Originally Posted by scagnt83
Here you go.
As I said earlier, 5.5% is 100%.
I've got some serious reservations here. The first thing that makes me nervous about these quoted probabilities is the 285 periods bit. I'm taking this to mean 285 is the sample space, that's pretty small to make an inverence like this.
If I run a quick Monte-Carlo on the S&P looking for probability of return over a 20 years period (and focusing on Geomtric mean) I find the following when using two samples spaces, one of 100 and one of 1000.
100 trials give me a probability of 93% for at least 5% over 20 years. certainly not bad, but no 100%
1000 trials gives me a probability of 87.4% for at least 5% return over 20 years.
As my sampel size increases, I get closer to a more realistic probability.
On top of this, my assumptions about the S&P account for total return, not index percentage change (diviends included).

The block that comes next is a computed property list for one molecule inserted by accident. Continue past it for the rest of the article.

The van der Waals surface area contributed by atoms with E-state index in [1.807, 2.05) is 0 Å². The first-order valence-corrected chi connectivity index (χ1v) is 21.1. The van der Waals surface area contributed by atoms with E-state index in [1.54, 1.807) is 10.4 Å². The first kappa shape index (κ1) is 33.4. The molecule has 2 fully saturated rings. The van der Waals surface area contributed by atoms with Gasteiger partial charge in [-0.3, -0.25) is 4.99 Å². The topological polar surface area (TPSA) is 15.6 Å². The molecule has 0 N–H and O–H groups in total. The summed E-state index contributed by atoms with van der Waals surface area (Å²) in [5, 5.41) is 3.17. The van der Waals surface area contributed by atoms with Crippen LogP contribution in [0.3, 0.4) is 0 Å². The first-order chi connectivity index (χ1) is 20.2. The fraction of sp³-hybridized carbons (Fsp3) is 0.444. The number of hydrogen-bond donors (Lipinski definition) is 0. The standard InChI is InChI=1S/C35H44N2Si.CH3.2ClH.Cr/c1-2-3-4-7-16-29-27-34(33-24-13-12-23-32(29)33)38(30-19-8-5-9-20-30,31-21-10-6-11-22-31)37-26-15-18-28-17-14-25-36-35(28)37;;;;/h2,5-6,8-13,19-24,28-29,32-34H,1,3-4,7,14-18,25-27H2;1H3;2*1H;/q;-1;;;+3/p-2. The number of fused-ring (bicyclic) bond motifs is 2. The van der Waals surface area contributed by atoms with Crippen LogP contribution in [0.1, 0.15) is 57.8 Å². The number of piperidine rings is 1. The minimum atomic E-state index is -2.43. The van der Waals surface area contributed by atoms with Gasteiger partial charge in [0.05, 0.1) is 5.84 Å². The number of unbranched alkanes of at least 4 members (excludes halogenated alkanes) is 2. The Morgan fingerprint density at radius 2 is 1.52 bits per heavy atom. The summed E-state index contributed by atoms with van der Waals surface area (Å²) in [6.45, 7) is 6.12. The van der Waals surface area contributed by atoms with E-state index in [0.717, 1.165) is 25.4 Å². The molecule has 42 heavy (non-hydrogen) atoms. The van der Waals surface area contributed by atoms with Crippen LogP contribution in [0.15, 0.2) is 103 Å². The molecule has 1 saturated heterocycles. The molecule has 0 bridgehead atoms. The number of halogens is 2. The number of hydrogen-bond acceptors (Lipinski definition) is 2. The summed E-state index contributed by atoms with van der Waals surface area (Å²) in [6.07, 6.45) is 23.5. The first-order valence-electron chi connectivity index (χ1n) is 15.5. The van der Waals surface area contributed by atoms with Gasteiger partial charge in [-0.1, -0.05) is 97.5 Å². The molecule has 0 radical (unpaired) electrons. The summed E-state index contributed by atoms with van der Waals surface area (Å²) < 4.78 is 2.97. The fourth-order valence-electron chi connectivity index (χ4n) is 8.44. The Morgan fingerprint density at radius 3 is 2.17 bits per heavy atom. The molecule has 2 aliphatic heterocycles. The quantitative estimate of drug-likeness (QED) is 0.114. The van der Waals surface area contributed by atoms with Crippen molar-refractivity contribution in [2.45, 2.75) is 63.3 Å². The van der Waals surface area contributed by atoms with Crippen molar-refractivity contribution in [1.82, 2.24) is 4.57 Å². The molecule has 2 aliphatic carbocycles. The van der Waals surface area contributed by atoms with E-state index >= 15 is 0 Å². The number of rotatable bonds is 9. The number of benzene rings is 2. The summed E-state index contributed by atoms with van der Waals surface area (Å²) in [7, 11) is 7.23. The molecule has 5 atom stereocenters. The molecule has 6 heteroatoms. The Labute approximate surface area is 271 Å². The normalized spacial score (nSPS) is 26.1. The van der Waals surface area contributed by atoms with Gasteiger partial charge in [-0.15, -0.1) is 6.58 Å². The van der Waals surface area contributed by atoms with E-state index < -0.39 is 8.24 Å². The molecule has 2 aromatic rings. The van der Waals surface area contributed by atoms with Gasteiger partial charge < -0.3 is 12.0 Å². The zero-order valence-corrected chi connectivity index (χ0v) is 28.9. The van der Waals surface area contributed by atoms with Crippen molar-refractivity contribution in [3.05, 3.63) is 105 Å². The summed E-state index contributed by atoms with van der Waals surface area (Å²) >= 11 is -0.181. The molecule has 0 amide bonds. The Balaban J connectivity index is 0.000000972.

There's a lot more methodology wise that it missing from this piece that would be nice to see.
Please do not take this as a move to tear down this product or advocate against it. This is certainly not my intention. It's simply pointing out that I'd be really uncomfortable using this to suggest the probabilities of certain returns.
To extend this a little further. What's the IRR on the guaranteed column of this IUL? If it isn't 5%, then the 100% probability for 5.5% claim is in contradiction with the illustration.
Of course, one my then question how Lincoln could have this sort of piece and use it. There probably is a methodology somewhere that would support this claim (it might still put them in hotwater, time will tell on that one). Proof that in marketing you don't have to be right, you just can't flat out lie.
This isn't magic, and illustrates well the point that small sample spaces can over or under predict results.
I'll also say that it would be interesting to analyse this based on the IUL crediting method. This would probably smooth things out quite a bit. For those who looked at the Monte-Carlo sim I did for the Insurance Pro Blog, you'll note that 5% came out at about a 93% probability. That simulation used a 30 year period. This highlights the randomness of the index.